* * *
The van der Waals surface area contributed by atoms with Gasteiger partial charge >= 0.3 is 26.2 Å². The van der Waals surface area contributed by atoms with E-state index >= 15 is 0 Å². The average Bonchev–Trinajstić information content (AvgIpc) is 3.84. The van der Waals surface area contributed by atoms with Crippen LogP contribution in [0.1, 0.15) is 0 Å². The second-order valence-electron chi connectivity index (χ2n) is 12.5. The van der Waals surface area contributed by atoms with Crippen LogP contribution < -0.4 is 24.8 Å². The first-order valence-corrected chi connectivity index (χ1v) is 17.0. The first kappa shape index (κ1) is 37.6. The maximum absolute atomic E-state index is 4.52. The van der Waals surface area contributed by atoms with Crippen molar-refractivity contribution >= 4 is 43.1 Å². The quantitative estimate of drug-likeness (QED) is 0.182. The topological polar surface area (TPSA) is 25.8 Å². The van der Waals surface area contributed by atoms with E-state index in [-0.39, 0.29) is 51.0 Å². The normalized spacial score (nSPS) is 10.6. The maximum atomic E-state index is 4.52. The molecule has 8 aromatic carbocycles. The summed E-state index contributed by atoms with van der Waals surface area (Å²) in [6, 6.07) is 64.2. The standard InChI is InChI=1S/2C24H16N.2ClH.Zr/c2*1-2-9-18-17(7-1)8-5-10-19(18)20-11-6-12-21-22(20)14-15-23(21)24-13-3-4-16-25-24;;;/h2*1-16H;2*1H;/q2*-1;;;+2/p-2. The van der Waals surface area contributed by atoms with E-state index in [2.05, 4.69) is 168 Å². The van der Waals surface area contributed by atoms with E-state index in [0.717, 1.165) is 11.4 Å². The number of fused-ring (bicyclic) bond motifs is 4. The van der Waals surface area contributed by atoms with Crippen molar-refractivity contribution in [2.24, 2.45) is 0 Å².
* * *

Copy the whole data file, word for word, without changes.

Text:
The van der Waals surface area contributed by atoms with Gasteiger partial charge >= 0.3 is 26.2 Å². The van der Waals surface area contributed by atoms with E-state index >= 15 is 0 Å². The average Bonchev–Trinajstić information content (AvgIpc) is 3.84. The van der Waals surface area contributed by atoms with Crippen LogP contribution in [0.1, 0.15) is 0 Å². The second-order valence-electron chi connectivity index (χ2n) is 12.5. The van der Waals surface area contributed by atoms with Crippen LogP contribution < -0.4 is 24.8 Å². The first-order valence-corrected chi connectivity index (χ1v) is 17.0. The first kappa shape index (κ1) is 37.6. The maximum absolute atomic E-state index is 4.52. The van der Waals surface area contributed by atoms with Crippen molar-refractivity contribution >= 4 is 43.1 Å². The quantitative estimate of drug-likeness (QED) is 0.182. The topological polar surface area (TPSA) is 25.8 Å². The van der Waals surface area contributed by atoms with E-state index in [-0.39, 0.29) is 51.0 Å². The normalized spacial score (nSPS) is 10.6. The maximum atomic E-state index is 4.52. The molecule has 8 aromatic carbocycles. The summed E-state index contributed by atoms with van der Waals surface area (Å²) in [6, 6.07) is 64.2. The standard InChI is InChI=1S/2C24H16N.2ClH.Zr/c2*1-2-9-18-17(7-1)8-5-10-19(18)20-11-6-12-21-22(20)14-15-23(21)24-13-3-4-16-25-24;;;/h2*1-16H;2*1H;/q2*-1;;;+2/p-2. The van der Waals surface area contributed by atoms with E-state index in [2.05, 4.69) is 168 Å². The van der Waals surface area contributed by atoms with E-state index in [0.717, 1.165) is 11.4 Å². The number of fused-ring (bicyclic) bond motifs is 4. The van der Waals surface area contributed by atoms with Crippen molar-refractivity contribution in [2.24, 2.45) is 0 Å².